Previously I wrote about an experience with a sweat lodge in the north woods of Minnesota. The sweat lodge was used to bring American Indian(mostly Ojibwae and Lakota) families and homeless teens on my caseload back to their tradition, to their spiritual core, to their strength.  All week I have been thinking of one particular woman for which I advocated.  For confidentiality reasons I will call her by a different name. Her real name that her mother named her was extremely beautiful. I will call her Ann. Ann was 23 yrs. old when I first went to her home for a visit and introduce myself as her advocate.  Ann’s mother was in prison on meth charges, and two of her sons, age four and six were in a foster care home.  Ann lost another baby son to adoption during a stint in jail. Ann’s grandmother lived in the neighborhood and was known as a pretty mean woman with the disease of alcoholism. Ann tried to live with her and used her phone but ended up living in a house a couple blocks away because of all the fights they would get into. Ann had a sister in the neighborhood that was known as a pretty heavy drug user and drinker.  Ann was a meth user and drinker too.  Before I made my first home visit my co-workers warned me that Ann was a mean little cuss that didn’t like people to offer help. With my assessment paperwork and bundle of sage in hand I drove down the alley and knocked on her back door. surprisingly she let me in. I sat on her sofa with her and tried to build some reporte. Trust comes after many visits if even at all. My co-workers were right. She was a tiger. After a few questions that I was required by my grant to ask, Ann piped in and said, are you going to help me get my boys back or not? She just wants her boys back. I told her I didn’t have much power to do that but I’d walk with her through the process. Her affect was so flat and I left before I completed the grant assessment, gave her my business card, and told her to call anytime. Back at my office in the basement of an American Indian agency, my co-workers told me, she will never call you. She has gone through several workers. I can’t remember exactly how long it took, but Ann did reach out to me after a while and we did engage in dialogue about what was expected by Child Welfare for her to be re-united with her sons. The number one expectation on her treatment plan was for her to be sober. I would invite Ann to talking circles held by Elders from various tribes. I invited Ann to feasts and sweats. The agency gave her bus passes and we went to another agency to get food.  Ann was reluctant but she started attending therapeutic gatherings. She was a little cusser, and that was fine, we were just glad to see her finally start working her treatment plan. I have worked on the other side before as a child protection case worker. I knew the hard road before her to get her boys back. I was totally honest with her when she’d come to the office for a visit.  Sobriety is number one, Ann. You must be in recovery before the state will even consider returning your boys to you. Co-workers as well as myself were always surprised when the receptionist would call me from my basement office to announce that Ann was here to see me.  My clinical supervisor and I researched some treatment center possibilities for Ann. We found one up in northern Minnesota that was mainly for American Indian women. It was a very spiritual rehab that focused on American Indian traditions. Ann came to me finally and said she would go, that she was ready to get sober and get her boys back, to do whatever it took. I took her to a center in the city and a bus picked her and some other women up and took them to this treatment center up far deep into the north woods. It was a freaking miracle that this took place. Ann was finally going for treatment. After a month she came back with a smile on her face. It was the first time anyone had ever seen her smile. I had made arrangements for Ann to live in a halfway house in St. Paul. When I would visit her there she would show me her beautiful beaded earrings she made at the treatment center in the woods. She smiled often. She was so beautiful when she was happy and she was so full of hope. We were all so proud of her. However, we were afraid when she spoke of going back to her grandmother’s and spending time with her sister.  We warned her that even though these people were family she should spend her first months in recovery with other people who did not use and were also in recovery. We knew that if she went back into the inner city environment from where she came she would be doomed. Therapists at the halfway house like working with Ann. They said that even though she showed a rebellious spirit at times they also had hope for her. Ann and I would go to visits to see her sons. She showed much love for them, taking little toys to them with money she made at the halfway house.  Then one day I got a call. Ann screwed up and was kicked out of the halfway house.  She came to my office in tears begging for me to try to get her back in the half-way house.  I went to advocate for her and they said they would consider it if she was sober again for another month.  Ann started hanging out with her sister again and went back to her grandmothers. Child welfare said this was her last chance. We needed to find a permanent home for Ann’s boys.  Ann disappeared for several weeks and re-appeared at the office. I asked her to come on a picnic with some women and some workers and she agreed. We fished at the lake at the park and grilled hot dogs. Ann and I then went to a big tree by the lake and sat in the shade so I could talk with her. I told her she would not be getting her boys back according to her child welfare worker. It was hard and I tried not to cry…sitting under the willow tree by the lake in St. Paul.  I didn’t. I couldn’t. I said that she needed to help us find a home for her boys.  A home with some relatives possibly. She said she had a cousin on a reservation in Nebraska that we could call. She cried. We went back to the agency and Ann disappeared again. She appeared one day with her cousin’s phone number.  We made plans with the cousin and her husband to come visit the boys. They informed us that they would like to help and take the boys to the reservation with them in Nebraska. They said if Ann was ever sober, and only then, could she come up and play a role in her boys lives. The last time I saw Ann she had her own apartment she was proud of and she appeared sober. I left the agency after a year and half and moved to Colorado three years ago next week. I don’t know why I’ve been thinking of Ann lately. It’s been a difficult year for me. Maybe I was trying to gather some strength from her spirit to mine. Not sure. I just hope she’s in Nebraska with her boys.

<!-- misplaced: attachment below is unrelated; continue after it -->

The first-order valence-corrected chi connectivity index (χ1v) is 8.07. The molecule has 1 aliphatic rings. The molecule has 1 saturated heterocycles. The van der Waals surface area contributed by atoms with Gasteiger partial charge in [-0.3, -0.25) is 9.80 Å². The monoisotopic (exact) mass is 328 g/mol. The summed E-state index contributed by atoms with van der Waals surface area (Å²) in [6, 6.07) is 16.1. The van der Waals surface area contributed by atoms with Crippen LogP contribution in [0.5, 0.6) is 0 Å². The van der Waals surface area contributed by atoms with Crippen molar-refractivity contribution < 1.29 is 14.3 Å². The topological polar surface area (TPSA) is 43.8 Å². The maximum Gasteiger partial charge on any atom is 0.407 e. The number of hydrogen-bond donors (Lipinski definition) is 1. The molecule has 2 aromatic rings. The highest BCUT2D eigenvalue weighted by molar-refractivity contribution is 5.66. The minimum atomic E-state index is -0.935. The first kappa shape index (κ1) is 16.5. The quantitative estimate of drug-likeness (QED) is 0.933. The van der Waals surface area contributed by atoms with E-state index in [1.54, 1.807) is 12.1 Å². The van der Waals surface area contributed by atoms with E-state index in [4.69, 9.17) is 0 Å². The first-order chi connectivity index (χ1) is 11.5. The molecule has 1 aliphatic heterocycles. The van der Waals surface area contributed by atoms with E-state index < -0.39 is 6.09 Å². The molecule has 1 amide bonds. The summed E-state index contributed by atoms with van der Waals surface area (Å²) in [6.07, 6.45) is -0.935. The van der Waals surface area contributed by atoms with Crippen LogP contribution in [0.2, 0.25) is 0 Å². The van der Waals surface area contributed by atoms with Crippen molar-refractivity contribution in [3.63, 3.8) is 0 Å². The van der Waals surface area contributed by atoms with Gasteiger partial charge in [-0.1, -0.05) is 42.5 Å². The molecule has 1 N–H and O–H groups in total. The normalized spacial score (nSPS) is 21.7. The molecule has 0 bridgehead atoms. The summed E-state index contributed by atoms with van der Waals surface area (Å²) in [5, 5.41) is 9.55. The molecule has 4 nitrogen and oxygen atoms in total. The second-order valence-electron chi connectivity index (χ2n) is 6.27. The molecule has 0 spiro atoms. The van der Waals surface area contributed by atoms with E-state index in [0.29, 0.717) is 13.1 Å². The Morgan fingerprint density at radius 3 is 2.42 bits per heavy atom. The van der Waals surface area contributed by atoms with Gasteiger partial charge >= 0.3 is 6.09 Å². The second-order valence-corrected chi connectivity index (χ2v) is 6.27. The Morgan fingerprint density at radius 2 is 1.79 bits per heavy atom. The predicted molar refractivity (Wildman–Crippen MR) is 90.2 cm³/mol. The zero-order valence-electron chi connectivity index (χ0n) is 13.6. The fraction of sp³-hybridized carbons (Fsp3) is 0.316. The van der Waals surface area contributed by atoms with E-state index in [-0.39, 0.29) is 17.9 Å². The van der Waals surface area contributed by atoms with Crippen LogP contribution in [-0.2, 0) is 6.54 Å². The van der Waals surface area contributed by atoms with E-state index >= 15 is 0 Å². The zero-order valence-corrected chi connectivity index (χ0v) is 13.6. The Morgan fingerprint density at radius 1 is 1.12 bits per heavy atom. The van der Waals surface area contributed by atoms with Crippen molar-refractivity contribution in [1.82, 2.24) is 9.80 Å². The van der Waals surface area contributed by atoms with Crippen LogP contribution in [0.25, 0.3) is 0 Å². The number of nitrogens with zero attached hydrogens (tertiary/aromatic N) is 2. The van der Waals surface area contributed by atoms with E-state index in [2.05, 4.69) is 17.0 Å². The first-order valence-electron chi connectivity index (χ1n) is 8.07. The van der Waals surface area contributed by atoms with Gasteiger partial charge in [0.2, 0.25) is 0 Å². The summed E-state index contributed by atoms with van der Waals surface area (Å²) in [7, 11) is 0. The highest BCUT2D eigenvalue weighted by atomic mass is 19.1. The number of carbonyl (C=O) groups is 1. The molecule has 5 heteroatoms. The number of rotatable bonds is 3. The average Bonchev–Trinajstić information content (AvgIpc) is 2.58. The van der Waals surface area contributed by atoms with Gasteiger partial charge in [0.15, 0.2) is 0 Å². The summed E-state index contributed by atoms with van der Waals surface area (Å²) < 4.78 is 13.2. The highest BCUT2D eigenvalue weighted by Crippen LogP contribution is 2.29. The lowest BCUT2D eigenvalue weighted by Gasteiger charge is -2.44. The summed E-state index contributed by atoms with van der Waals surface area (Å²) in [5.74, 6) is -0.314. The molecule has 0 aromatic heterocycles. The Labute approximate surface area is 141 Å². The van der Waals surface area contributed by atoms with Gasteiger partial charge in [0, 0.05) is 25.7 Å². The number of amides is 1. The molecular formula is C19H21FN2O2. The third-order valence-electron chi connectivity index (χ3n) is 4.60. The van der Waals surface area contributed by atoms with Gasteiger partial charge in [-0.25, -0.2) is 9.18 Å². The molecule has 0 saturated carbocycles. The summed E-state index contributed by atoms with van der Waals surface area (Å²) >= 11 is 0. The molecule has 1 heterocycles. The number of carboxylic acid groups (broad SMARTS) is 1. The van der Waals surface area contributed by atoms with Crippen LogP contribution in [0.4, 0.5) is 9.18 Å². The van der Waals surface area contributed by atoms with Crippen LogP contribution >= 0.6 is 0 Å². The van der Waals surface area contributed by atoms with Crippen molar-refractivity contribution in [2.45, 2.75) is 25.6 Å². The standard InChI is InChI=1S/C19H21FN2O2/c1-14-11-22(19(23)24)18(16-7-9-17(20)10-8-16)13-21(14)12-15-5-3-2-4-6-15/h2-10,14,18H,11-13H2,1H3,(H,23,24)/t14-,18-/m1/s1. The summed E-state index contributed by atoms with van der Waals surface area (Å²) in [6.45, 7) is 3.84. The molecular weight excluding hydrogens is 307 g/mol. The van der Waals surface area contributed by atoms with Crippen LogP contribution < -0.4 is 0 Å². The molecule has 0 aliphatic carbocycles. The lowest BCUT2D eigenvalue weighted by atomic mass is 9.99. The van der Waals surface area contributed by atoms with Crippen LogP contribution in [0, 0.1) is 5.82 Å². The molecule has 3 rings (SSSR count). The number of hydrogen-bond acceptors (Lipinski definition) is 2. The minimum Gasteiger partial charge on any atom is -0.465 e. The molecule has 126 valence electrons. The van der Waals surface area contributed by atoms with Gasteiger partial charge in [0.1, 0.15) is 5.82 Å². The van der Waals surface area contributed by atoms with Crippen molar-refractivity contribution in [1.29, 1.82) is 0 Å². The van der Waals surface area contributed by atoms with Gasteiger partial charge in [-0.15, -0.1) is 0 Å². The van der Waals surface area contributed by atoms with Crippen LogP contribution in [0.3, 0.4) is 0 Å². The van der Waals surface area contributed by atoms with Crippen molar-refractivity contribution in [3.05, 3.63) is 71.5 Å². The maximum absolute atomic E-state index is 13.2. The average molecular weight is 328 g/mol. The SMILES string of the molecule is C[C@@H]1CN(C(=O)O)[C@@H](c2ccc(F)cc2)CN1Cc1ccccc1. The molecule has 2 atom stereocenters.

One thought on “Outreach

  1. Very moving, Sometimes I really wonder which is the more destructive force, addictions themselves or the shame people take on with them which makes them think that they’re not worth being helped…

    Who am I kiddin, we can rid a persons body of the toxins, however there is no prosthesis for the human spirit.